The Cheese Stands Alone is a semi-regular column featuring examinations of single issues that can be understood and appreciated on their own, without reading any of the preceding or following issues of the series.
As much as, in my heart of hearts, I want every issue of every series to stand on its own and tell a complete story, I recognize that fitting something wholly self-contained into a mere twenty comicbooks pages is far easier said than done. Similarly, it's no simple task to tell a satisfying time travel story, even though in theory it's a fascinating topic. Fiction, science and otherwise, has explored the questions/problems inherent in time travel fairly extensively by now, and we often get little more than some slight variation on the typical character-accidentally-displaced-in-time-tries-to-find-a-way-back story. In Secret Avengers #20, Warren Ellis scripts a tale that begins and ends entirely within the single issue, and also one that takes a fresh, fun approach to the time travel narrative. Black Widow doesn't move through time by accident, and she isn't simply attempting to return to her own time. She wants to change it without changing anything about it. She needs to save it, but worries her attempts to do so may end up destroying it. Yet even in the face of such a daunting, apparently contradictory mission, Natasha remains always the perfect picture of a level-headed heroine. Anyone else in her position would doubtlessly have a moment of pure freakout, but not Black Widow, not under Ellis' pen, and her attitude toward the whole situation may be the most important component of the issue's ultimate success.
It's worth noting that any one of Ellis' six Secret Avengers issues would be a worthwhile topic for this column. Each of them is an exceptional standalone issue, and the whole run was recently released as a trade, so I highly recommend tracking that down. But there are several factors which make Secret Avengers #20 the creamiest of that very creamy crop, not the least of which is the detailed, moody, pitch-perfect artwork by Alex Maleev.
In the opening scene, it is Maleev more than Ellis who grabs our attention with a four-page shitstorm of a fight scene. A small team of Avengers battles a much larger group of Shadow Council operatives in front of a massive, bright, gaping portal of some kind, and though we don't understand exactly why this is taking place, Maleev makes one thing painfully clear: the good guys are getting their asses kicked. Right in the first panel we see Captain America being blasted through the air like a rag doll, and we know then and there that the situation is dire. This is quickly followed by a two-page spread of mad, explosive action---Black Widow against the horde. Already, she is the last hero standing, and already she demonstrates composure under fire. Even as she takes the "Escape Hatch" device from War Machine as a last ditch effort to save the day, she is calm, determined to help her friends but not frantic or scared because of the insanity surrounding her. And honestly, while it surprises her for a minute, even showing up at a safe house five years in the past doesn't phase Natasha.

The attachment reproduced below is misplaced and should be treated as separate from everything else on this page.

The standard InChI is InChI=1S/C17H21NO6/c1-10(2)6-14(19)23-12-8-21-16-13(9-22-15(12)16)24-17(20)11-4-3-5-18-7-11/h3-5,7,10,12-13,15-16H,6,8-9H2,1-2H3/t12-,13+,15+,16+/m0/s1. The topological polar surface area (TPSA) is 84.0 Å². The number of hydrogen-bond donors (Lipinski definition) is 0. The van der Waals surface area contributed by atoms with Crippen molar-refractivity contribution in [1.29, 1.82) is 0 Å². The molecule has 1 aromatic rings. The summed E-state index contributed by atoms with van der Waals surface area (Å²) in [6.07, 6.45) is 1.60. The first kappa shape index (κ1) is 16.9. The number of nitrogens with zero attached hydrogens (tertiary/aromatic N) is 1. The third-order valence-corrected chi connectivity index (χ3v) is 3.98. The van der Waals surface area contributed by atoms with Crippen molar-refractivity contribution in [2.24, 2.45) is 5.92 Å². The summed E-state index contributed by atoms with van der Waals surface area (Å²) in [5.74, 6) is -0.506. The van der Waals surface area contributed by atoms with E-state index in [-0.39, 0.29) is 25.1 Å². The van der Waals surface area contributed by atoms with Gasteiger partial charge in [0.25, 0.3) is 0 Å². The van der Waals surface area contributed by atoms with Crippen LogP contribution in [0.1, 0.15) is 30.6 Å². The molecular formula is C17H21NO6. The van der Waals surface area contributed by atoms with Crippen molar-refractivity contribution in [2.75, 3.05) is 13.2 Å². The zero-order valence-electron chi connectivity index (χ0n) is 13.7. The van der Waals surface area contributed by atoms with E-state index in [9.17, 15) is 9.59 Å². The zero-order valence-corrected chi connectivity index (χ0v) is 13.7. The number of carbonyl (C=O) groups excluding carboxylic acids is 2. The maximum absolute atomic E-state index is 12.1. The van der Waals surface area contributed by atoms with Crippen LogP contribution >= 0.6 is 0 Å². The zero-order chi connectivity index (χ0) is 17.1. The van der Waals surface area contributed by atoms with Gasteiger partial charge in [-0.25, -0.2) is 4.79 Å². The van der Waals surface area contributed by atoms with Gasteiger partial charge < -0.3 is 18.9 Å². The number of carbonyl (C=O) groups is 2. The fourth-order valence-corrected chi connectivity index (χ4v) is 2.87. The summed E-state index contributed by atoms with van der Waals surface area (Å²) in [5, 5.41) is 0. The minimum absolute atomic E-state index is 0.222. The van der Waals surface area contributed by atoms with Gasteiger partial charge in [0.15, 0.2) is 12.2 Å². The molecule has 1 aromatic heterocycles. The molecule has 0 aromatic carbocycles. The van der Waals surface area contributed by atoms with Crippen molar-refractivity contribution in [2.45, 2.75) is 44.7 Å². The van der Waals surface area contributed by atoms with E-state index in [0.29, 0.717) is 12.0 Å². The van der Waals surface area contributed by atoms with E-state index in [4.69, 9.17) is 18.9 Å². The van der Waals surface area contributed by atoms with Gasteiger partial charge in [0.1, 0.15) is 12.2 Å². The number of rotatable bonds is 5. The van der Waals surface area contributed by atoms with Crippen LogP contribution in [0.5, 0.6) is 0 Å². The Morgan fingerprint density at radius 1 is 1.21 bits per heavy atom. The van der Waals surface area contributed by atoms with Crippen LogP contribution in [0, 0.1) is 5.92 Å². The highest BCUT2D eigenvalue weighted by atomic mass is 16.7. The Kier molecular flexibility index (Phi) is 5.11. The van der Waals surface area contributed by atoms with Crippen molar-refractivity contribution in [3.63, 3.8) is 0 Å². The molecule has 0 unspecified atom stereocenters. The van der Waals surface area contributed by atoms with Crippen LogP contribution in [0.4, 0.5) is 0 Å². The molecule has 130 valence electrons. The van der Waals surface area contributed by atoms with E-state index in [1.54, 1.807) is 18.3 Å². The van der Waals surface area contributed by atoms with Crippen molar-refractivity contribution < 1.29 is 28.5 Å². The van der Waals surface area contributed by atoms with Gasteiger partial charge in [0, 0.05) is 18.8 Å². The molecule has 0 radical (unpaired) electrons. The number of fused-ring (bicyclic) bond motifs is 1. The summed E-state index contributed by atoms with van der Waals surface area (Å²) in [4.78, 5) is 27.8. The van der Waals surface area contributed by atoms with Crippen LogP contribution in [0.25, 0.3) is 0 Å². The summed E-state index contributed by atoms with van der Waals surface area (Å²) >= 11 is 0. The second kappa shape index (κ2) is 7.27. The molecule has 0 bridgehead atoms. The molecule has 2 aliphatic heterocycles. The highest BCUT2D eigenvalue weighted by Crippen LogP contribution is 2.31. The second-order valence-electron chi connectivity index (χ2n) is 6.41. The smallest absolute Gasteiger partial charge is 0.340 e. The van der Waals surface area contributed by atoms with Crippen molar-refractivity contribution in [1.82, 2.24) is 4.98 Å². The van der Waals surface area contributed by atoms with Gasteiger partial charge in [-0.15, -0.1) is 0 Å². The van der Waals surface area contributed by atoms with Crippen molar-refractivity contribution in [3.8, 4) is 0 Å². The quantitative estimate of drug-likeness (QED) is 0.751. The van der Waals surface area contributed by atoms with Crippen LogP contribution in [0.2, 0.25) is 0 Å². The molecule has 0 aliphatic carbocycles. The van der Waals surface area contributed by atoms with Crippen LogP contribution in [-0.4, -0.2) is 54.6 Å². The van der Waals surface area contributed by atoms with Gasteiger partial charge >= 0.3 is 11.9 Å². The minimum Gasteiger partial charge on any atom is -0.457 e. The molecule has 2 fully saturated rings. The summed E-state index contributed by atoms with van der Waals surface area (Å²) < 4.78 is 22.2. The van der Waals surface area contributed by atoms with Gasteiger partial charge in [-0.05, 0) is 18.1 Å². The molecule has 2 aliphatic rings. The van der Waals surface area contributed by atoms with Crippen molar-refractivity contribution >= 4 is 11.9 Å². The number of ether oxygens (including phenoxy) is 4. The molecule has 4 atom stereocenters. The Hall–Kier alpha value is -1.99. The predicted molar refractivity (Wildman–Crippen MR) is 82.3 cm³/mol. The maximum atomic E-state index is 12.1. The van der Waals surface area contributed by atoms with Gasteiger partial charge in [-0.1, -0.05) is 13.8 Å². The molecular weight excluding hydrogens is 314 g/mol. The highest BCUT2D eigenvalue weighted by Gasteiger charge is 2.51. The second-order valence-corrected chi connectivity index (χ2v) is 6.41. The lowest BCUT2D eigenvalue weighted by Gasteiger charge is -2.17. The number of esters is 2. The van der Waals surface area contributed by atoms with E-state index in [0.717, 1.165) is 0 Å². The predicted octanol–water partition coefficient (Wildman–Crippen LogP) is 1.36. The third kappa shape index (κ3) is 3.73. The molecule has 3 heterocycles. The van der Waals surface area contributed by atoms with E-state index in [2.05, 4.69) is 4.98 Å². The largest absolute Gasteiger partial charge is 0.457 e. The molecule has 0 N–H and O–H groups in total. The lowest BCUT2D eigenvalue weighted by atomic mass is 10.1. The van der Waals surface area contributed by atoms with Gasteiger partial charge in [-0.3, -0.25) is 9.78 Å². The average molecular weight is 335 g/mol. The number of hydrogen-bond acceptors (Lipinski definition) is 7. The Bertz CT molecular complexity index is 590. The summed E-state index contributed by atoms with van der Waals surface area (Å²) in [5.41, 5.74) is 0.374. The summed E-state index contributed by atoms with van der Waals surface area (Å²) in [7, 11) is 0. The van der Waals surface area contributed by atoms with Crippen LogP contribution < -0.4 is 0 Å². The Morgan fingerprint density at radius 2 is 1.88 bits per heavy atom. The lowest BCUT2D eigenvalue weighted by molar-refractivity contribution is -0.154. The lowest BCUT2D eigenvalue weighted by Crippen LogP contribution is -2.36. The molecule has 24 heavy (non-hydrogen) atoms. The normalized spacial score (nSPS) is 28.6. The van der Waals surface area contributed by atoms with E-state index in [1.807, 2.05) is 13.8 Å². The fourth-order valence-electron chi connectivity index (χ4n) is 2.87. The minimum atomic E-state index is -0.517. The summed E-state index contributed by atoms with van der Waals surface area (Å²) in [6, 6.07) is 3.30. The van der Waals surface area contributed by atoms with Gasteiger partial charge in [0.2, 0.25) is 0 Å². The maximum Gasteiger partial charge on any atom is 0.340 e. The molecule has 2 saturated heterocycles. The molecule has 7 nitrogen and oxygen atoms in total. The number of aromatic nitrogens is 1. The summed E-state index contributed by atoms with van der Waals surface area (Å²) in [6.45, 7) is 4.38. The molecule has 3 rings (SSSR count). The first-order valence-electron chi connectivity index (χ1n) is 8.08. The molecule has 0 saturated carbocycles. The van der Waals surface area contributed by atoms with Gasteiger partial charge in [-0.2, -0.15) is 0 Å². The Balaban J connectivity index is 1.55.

It is after this time jump that Ellis' script kicks into gear and becomes the issue's driving force, but Maleev's work continues to enhance the effects of the story and highlight the best parts of Black Widow's character. Because his linework lies somewhat closer to the sketchy side of things, there is a natural feeling of chaos to the art, a sense that everything is only tenuously held together. This goes hand-in-hand with the notion that Natasha wants to alter the future without upsetting the time flow, and it adds to the disorientation both she and the reader feel. She races through her mission, jumping around in time and location, unable or unwilling to take any pauses because of the seriousness of her work, and the story moves at the same dizzying pace. Maleev's drawings amplify that rapidity, but there are also a lot of carefully chosen visual details, like the Escape Hatch's text or the intricate pieces of technology in Harry Evans' lab, and these remind the reader to pay close attention to each and every panel, even while the larger narrative rushes over us. Also, Maleev, along with colorist Nick Filardi, creates a general mood of unsettling, dark creepiness (just look at their take on Dr. Druid!) and this helps to underline Black Widow's cool, collected demeanor. There are things at work which she perhaps does not fully understand, and the hypothetical consequences of her failing are incalculable, but she never loses her head or, even, her humor. In an awesome sequence set forty-four years ago, for which Maleev switches momentarily to an old-school, newspaper comicstrip format and style, Natasha kidnaps Count Oscar Khronus, an essential part of her endgame. But even in this violent, significant scene, she finds time for levity: while charging toward him, she corrects Khronus' husband and bodyguard Kongo, saying, "He's not a real count."